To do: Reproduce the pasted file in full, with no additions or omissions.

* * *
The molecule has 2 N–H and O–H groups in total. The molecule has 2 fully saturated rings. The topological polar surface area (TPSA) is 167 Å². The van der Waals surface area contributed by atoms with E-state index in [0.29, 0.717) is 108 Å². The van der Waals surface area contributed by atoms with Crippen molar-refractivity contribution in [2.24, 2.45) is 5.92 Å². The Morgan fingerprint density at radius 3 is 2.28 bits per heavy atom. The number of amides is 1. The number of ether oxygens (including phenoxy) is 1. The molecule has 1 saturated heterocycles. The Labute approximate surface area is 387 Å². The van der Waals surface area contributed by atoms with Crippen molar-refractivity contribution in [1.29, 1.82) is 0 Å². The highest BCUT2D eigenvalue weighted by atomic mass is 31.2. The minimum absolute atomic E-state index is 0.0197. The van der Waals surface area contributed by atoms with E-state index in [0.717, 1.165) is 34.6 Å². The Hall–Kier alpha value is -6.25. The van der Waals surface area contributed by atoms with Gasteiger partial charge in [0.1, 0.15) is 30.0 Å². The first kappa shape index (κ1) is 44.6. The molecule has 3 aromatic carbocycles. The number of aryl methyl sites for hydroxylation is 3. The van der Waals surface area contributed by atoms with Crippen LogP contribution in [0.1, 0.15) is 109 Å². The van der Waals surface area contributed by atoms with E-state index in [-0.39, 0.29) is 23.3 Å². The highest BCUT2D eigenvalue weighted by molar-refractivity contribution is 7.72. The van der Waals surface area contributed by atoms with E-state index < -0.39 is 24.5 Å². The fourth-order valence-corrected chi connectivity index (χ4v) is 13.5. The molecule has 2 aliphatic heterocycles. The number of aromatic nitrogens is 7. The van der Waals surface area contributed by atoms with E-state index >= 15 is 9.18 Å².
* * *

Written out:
The molecule has 2 N–H and O–H groups in total. The molecule has 2 fully saturated rings. The topological polar surface area (TPSA) is 167 Å². The van der Waals surface area contributed by atoms with E-state index in [0.29, 0.717) is 108 Å². The van der Waals surface area contributed by atoms with Crippen molar-refractivity contribution in [2.24, 2.45) is 5.92 Å². The Morgan fingerprint density at radius 3 is 2.28 bits per heavy atom. The number of amides is 1. The number of ether oxygens (including phenoxy) is 1. The molecule has 1 saturated heterocycles. The Labute approximate surface area is 387 Å². The van der Waals surface area contributed by atoms with Crippen molar-refractivity contribution in [1.29, 1.82) is 0 Å². The highest BCUT2D eigenvalue weighted by atomic mass is 31.2. The minimum absolute atomic E-state index is 0.0197. The van der Waals surface area contributed by atoms with E-state index in [0.717, 1.165) is 34.6 Å². The Hall–Kier alpha value is -6.25. The van der Waals surface area contributed by atoms with Gasteiger partial charge in [0.1, 0.15) is 30.0 Å². The first kappa shape index (κ1) is 44.6. The molecule has 3 aromatic carbocycles. The number of aryl methyl sites for hydroxylation is 3. The van der Waals surface area contributed by atoms with Crippen LogP contribution in [0.1, 0.15) is 109 Å². The van der Waals surface area contributed by atoms with E-state index in [-0.39, 0.29) is 23.3 Å². The highest BCUT2D eigenvalue weighted by molar-refractivity contribution is 7.72. The van der Waals surface area contributed by atoms with E-state index < -0.39 is 24.5 Å². The fourth-order valence-corrected chi connectivity index (χ4v) is 13.5. The molecule has 2 aliphatic heterocycles. The number of aromatic nitrogens is 7. The van der Waals surface area contributed by atoms with E-state index >= 15 is 9.18 Å².